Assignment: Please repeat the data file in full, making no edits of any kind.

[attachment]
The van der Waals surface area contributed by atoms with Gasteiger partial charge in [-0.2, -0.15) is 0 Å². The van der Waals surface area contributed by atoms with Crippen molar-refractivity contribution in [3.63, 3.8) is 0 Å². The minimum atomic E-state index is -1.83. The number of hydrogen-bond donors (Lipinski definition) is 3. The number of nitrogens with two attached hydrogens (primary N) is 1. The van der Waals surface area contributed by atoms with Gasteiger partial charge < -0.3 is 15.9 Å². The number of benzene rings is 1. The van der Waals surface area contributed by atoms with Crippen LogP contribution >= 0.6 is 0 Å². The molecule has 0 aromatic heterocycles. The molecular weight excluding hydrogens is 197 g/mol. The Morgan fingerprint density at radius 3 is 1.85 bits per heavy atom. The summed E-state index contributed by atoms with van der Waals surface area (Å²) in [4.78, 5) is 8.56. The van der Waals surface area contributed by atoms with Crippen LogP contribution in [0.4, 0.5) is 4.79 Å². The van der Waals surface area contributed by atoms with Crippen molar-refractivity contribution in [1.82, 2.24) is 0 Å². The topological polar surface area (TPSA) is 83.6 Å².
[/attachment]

The van der Waals surface area contributed by atoms with Gasteiger partial charge in [-0.2, -0.15) is 0 Å². The van der Waals surface area contributed by atoms with Crippen molar-refractivity contribution in [3.63, 3.8) is 0 Å². The minimum atomic E-state index is -1.83. The number of hydrogen-bond donors (Lipinski definition) is 3. The number of nitrogens with two attached hydrogens (primary N) is 1. The van der Waals surface area contributed by atoms with Gasteiger partial charge < -0.3 is 15.9 Å². The number of benzene rings is 1. The van der Waals surface area contributed by atoms with Crippen LogP contribution >= 0.6 is 0 Å². The molecule has 0 aromatic heterocycles. The molecular weight excluding hydrogens is 197 g/mol. The Morgan fingerprint density at radius 3 is 1.85 bits per heavy atom. The summed E-state index contributed by atoms with van der Waals surface area (Å²) in [4.78, 5) is 8.56. The van der Waals surface area contributed by atoms with Crippen LogP contribution in [0.4, 0.5) is 4.79 Å². The van der Waals surface area contributed by atoms with Crippen molar-refractivity contribution in [1.82, 2.24) is 0 Å². The topological polar surface area (TPSA) is 83.6 Å².